American Polarization Event Launches Democracy & Diplomacy Community
On Saturday, September 17, Learning Life’s first in-person event in over 2.5 years drew metro Washington DC residents to a rich, participatory discussion of one of the most salient political issues in America today — polarization — and launched an ambitious new community devoted to advancing democracy and diplomacy in the USA and abroad.
The event, co-sponsored by the Eisenhower Institute at Gettysburg College, featured a panel of three speakers:
Seth David Radwell, former business CEO and author of American Schism: How the Two Enlightenments Hold the Secret to Healing Our Nation.
Nealin, among other things, offered an international perspective, noting that while violence overall has declined markedly in the past 500 years of world history, more violence is now coming from non-state actors, like terrorist and militia groups.
Radwell presented some of the historical and philosophical underpinnings, distinguishing moderate and radical wings of American politics since the nation’s founding that inform polarization today. “In addition to our partisan bubbles, we are caught in a time bubble that inhibits any illuminating historical or longitudinal perspective,” Radwell argues in his book.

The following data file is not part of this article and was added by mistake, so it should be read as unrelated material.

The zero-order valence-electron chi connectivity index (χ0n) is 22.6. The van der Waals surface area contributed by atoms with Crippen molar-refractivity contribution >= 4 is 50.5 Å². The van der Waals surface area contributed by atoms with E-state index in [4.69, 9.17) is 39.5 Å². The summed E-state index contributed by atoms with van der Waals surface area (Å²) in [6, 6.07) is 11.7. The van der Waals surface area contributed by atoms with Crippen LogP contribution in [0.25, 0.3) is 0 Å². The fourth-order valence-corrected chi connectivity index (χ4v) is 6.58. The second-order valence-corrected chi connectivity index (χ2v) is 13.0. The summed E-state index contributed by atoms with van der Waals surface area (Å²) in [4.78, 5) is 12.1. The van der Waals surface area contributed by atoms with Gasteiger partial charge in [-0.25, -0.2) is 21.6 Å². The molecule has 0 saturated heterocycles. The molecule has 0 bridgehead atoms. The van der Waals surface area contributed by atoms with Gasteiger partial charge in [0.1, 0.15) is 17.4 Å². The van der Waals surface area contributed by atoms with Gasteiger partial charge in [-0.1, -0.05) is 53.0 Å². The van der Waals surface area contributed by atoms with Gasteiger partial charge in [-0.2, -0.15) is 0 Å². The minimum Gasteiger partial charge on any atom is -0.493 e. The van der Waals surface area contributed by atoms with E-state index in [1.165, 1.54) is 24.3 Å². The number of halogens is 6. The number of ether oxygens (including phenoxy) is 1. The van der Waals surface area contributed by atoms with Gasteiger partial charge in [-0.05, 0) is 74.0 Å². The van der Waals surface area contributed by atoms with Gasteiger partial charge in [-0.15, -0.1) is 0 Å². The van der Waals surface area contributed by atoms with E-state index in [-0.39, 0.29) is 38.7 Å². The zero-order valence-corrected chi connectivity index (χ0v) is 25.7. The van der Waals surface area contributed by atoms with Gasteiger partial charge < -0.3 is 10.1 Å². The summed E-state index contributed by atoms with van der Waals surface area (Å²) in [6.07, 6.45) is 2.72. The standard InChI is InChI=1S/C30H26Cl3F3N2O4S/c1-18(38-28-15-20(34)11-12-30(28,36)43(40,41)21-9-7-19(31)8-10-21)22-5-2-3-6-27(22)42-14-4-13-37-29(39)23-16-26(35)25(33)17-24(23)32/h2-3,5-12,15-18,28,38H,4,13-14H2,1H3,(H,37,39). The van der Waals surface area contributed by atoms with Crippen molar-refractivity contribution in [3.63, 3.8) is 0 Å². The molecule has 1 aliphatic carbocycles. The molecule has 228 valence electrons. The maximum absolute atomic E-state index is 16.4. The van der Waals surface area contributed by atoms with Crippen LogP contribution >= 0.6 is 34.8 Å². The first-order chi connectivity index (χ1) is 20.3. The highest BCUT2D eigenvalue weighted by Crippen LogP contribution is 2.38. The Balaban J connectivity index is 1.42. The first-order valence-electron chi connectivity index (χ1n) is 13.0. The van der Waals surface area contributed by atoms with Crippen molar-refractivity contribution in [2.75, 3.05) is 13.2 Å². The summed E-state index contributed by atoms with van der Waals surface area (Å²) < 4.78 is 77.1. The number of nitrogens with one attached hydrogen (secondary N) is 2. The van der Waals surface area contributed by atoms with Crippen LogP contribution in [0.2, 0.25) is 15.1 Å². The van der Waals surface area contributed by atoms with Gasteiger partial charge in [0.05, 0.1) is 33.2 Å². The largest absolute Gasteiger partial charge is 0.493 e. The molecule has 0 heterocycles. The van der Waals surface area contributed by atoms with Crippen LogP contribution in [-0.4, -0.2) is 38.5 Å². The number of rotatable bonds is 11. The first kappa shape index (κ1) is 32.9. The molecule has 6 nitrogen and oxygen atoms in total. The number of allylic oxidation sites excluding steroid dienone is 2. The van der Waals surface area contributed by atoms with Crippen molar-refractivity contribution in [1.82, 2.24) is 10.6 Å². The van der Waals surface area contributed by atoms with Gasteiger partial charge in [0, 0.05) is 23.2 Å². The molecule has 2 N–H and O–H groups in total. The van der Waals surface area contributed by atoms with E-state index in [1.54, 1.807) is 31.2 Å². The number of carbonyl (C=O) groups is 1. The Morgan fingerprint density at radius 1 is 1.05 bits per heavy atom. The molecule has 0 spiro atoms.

Schneider, in turn, focused on political developments since the 1960s to help explain current American polarization. “Class conflict [of the 1930s] has given way to cultural conflict” since the 1960s, with religiosity (not what church, but how often one goes to church) and education (especially whether one has a college degree) dividing Americans. The corresponding shift from a focus on material interests to moral values makes it harder to compromise since values are more central to people’s identities.
Readers can view the speakers’ full presentations here via the Eisenhower Institute’s Youtube Channel. Following the speakers’ remarks, participants formed a circle to talk with each other about American polarization. The rich discussion ranged widely, from human nature, to the state of American civic education, to social media effects on polarization, to existing efforts to tackle the problem, including the work of Common Ground USA, Braver Angels, The Bridge Alliance and Learning Life’s own Democracy Learning Community.
This discussion was the first in a series of events Learning Life has planned as part of its new, overarching Democracy & Diplomacy Community (DDC). The DDC builds on the over 25,000 people worldwide connected with Learning Life’s work to foster international learning, networking and action on democracy and diplomacy “because the problems we face demand not demagogues and strongmen, but rather citizens and diplomats.” Learn more and join the DDC here.